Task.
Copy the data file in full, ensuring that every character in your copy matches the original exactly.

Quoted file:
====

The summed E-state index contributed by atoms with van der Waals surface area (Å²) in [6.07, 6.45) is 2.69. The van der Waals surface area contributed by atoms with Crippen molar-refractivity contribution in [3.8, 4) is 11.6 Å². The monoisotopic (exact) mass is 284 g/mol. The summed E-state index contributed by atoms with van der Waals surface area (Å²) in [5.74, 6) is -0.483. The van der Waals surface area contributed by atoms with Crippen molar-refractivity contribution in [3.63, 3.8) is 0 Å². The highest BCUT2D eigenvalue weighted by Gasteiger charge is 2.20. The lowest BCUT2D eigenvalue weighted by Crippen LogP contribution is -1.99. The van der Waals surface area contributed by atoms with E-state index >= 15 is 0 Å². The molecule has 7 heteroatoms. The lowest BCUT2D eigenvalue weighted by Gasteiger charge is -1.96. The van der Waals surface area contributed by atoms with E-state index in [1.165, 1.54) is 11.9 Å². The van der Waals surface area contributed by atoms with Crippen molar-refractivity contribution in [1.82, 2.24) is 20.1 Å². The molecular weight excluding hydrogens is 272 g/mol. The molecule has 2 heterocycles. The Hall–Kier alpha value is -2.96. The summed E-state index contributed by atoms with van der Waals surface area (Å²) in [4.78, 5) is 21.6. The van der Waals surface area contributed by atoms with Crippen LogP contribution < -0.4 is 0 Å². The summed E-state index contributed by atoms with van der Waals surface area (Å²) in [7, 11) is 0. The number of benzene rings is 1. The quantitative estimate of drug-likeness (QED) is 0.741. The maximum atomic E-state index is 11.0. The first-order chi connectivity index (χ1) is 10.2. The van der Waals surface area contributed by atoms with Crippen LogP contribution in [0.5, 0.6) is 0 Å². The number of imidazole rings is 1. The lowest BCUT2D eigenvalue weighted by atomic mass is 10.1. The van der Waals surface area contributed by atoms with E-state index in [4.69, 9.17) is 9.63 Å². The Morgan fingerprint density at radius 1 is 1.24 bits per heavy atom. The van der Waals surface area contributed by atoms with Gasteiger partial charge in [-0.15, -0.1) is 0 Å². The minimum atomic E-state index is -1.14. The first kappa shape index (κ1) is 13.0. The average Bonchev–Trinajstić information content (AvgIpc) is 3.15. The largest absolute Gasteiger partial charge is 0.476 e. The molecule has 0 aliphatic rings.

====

The summed E-state index contributed by atoms with van der Waals surface area (Å²) in [6.07, 6.45) is 2.69. The van der Waals surface area contributed by atoms with Crippen molar-refractivity contribution in [3.8, 4) is 11.6 Å². The monoisotopic (exact) mass is 284 g/mol. The summed E-state index contributed by atoms with van der Waals surface area (Å²) in [5.74, 6) is -0.483. The van der Waals surface area contributed by atoms with Crippen molar-refractivity contribution in [3.63, 3.8) is 0 Å². The highest BCUT2D eigenvalue weighted by Gasteiger charge is 2.20. The lowest BCUT2D eigenvalue weighted by Crippen LogP contribution is -1.99. The van der Waals surface area contributed by atoms with E-state index >= 15 is 0 Å². The molecule has 7 heteroatoms. The lowest BCUT2D eigenvalue weighted by Gasteiger charge is -1.96. The van der Waals surface area contributed by atoms with E-state index in [1.165, 1.54) is 11.9 Å². The van der Waals surface area contributed by atoms with Crippen molar-refractivity contribution in [1.82, 2.24) is 20.1 Å². The molecular weight excluding hydrogens is 272 g/mol. The molecule has 2 heterocycles. The Hall–Kier alpha value is -2.96. The summed E-state index contributed by atoms with van der Waals surface area (Å²) in [4.78, 5) is 21.6. The van der Waals surface area contributed by atoms with Crippen LogP contribution < -0.4 is 0 Å². The summed E-state index contributed by atoms with van der Waals surface area (Å²) in [7, 11) is 0. The number of benzene rings is 1. The quantitative estimate of drug-likeness (QED) is 0.741. The maximum atomic E-state index is 11.0. The first-order chi connectivity index (χ1) is 10.2. The van der Waals surface area contributed by atoms with Crippen LogP contribution in [0.5, 0.6) is 0 Å². The number of imidazole rings is 1. The lowest BCUT2D eigenvalue weighted by atomic mass is 10.1. The van der Waals surface area contributed by atoms with E-state index in [4.69, 9.17) is 9.63 Å². The Morgan fingerprint density at radius 1 is 1.24 bits per heavy atom. The van der Waals surface area contributed by atoms with Gasteiger partial charge in [-0.15, -0.1) is 0 Å². The minimum atomic E-state index is -1.14. The first kappa shape index (κ1) is 13.0. The average Bonchev–Trinajstić information content (AvgIpc) is 3.15. The largest absolute Gasteiger partial charge is 0.476 e. The molecule has 0 aliphatic rings.